Jezen Thomas

Jezen Thomas

CTO & Co-Founder at Supercede. Haskell programmer. Writing about business and software engineering. Working from anywhere.

Automatic Quality Assurance with Git Hooks

For some months now I’ve been trying to make sure every commit in my Rails project passes all tests and style checks. This helps to guard against code quality taking a nose-dive that usually is inevitable. Git (and Mercurial) allows us to run scripts at selected points of our version-control workflow.

At a high level, this means we can write a script that makes a number of checks against our codebase, and have Git automatically run this script any time we try making a commit.

I have a bash script in my Rails app that does the following:

  • Stash unstaged changes so checks are only run against staged changes
  • Run style checks with Rubocop
  • Check for security vulnerabilities with Brakeman
  • Run RSpec tests
  • Run Cucumber tests
  • Update application version number

If at any point any of those checks should fail, we should pop the stash and abort the commit.

Stashing Unstaged Changes

In my script I check if there are any staged changes, and stash anything that isn’t staged. This is because I only want to run checks against changes I’m including in the commit. If there are no changes staged for the commit, the script exits early without stashing anything. Don’t worry about the highlight function for now; it’s just a wrapped version of printf with some colour, and you’ll see it later.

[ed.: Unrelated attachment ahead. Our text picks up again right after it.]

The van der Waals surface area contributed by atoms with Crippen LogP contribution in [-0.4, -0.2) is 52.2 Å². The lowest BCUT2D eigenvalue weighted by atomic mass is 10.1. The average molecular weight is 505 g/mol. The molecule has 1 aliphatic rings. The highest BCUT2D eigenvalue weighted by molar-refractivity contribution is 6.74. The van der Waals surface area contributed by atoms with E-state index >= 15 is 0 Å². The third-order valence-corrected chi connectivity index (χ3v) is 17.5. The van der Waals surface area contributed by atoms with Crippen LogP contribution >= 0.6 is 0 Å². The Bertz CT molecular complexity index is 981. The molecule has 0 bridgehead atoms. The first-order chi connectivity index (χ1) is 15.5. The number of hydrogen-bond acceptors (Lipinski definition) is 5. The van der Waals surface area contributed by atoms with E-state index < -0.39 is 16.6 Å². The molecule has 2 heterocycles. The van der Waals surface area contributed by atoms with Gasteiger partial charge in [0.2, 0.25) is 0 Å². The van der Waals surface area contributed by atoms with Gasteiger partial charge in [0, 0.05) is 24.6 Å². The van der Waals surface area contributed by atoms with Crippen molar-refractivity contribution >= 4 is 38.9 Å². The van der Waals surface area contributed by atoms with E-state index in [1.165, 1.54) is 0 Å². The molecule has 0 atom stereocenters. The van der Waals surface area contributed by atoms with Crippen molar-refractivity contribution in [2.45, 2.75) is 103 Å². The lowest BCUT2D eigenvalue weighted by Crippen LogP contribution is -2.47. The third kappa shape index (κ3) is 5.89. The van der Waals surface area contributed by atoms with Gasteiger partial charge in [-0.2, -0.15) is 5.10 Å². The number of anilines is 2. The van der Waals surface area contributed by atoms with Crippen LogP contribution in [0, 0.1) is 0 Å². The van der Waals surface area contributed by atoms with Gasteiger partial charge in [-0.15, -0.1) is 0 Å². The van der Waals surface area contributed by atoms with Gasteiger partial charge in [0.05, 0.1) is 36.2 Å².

Quality Control

For a git-hook to succeed, the script should exit with an error code of 0. After each check I add the exit code of that check to a counter, and exit the commit hook with that counter as the error code. If none of the checks fail, the exit code will be 0 and Git will allow the commit. Otherwise, the commit is aborted, and I have to fix the mistakes in my codebase.

The call to trap is a bit like Kernel#at_exit that you find in Ruby; it listens for an EXIT event and runs some function before exiting. In my case I’ve asked it to run a function called pop_stash, which will revert my working directory to the state it was in before stashing unstaged changes.

My checks are specific to Ruby/Rails projects, but there are most likely equivalents for whichever tech stack you’re using. I’m using the brakeman gem to protect me from creating obvious security vulnerabilities, and I think every project ought to have something like this running regularly.

Automatic Application Versioning

I like the idea of seeing my application version printed somewhere in my app. If all of my quality control checks pass, I write a datestamp to a file in my application. I went with a datestamp instead of major/minor numbers or a commit hash because it’s the simplest thing that works, and also it makes the most sense. I use Git to then add the bumped version to the staging area.

If you want to use this version number in your Rails app, you can add the following in config/application.rb.

The Whole Script

I was jumping around the script before so I could explain its components in finer detail, but this is an imperative script so the order in which each line is executed is important. Here’s the complete script for you to copy and paste reference.